“My goal is to empower the local actor,” says Festival Founder Rory Lawrence, a Tampa resident who founded his own theatre companies, RQL Productions and RL Stage, about six years ago and will present his latest comedy, “Hour Confessions,’’ at the opening events of the festival. Lawrence says he started the festival here because he had attended theatre festivals in other parts of the country, and realized, “Man, we don’t have a festival here!” 

He believed local theatre actors needed more support and networking opportunities. “There are so many actors here that don’t know how or where to go,” says Lawrence.

With much nail-biting leading up to last year’s first Tampa Bay Theatre Festival given the event’s meager pre-sales, he was thrilled when, by his most conservative estimate, more than 1,200 people attended, with several events sold out. “Plays were packed, workshops filled.” Lawrence says this year, they have expanded and are hoping to double attendance.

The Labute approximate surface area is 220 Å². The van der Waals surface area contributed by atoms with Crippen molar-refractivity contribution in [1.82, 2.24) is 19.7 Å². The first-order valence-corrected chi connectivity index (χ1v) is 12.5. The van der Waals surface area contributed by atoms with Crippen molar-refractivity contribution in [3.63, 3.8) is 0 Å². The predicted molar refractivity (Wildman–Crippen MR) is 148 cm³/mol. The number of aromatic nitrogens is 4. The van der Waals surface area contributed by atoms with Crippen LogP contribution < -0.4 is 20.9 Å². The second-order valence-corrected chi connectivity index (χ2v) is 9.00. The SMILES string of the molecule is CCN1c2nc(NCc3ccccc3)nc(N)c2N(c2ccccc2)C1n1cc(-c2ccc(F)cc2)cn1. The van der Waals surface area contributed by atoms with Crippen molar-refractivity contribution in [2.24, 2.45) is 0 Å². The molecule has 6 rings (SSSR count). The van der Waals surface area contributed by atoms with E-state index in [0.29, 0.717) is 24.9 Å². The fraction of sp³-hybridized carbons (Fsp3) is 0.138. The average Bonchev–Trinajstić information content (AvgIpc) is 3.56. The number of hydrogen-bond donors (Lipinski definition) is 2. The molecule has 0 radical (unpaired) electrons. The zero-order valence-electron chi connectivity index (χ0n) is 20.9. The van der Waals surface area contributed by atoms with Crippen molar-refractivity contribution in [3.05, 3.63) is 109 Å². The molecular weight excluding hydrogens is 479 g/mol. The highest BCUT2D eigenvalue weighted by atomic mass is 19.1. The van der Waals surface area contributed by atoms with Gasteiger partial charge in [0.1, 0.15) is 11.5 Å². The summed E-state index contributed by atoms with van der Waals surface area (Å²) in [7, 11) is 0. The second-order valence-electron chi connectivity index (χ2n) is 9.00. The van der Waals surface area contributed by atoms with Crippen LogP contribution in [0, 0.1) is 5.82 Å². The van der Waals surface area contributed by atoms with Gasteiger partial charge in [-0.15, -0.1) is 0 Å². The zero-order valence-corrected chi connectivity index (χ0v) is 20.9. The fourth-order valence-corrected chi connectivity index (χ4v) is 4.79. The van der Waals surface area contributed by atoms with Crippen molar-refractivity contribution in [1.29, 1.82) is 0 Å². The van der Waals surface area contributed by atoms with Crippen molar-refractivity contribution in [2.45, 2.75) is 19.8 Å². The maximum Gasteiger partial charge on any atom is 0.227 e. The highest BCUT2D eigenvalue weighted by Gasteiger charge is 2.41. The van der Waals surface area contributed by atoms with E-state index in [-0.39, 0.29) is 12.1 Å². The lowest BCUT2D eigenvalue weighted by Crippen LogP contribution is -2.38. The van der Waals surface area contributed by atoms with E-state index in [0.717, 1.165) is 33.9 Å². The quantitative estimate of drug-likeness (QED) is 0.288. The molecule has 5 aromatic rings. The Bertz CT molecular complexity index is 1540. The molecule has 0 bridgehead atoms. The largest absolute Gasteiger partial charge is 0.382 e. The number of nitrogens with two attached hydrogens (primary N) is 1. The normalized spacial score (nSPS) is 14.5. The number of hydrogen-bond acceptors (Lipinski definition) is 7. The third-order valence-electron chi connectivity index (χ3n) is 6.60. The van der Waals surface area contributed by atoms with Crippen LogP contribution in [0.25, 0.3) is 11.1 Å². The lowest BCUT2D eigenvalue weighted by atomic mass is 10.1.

Thanks to the venue sponsors and the event’s premier sponsor, local law firm Maney Gordon, the festival is reasonably priced and accessible – with professionally taught workshops priced at $10, or $45 gets you into all of them throughout the weekend with discounts for other activities (the Lennix master class is charged separately). Several events are free of charge. 

In addition to the workshops and networking, there will be short- and long-form playwriting contests taking place as well as a monologue contest. Five full-length original plays written by local playwrights will be presented over the course of the weekend. Winners will be announced at the concluding awards ceremony, which is already sold out, though Lawrence may open more seats closer to the event.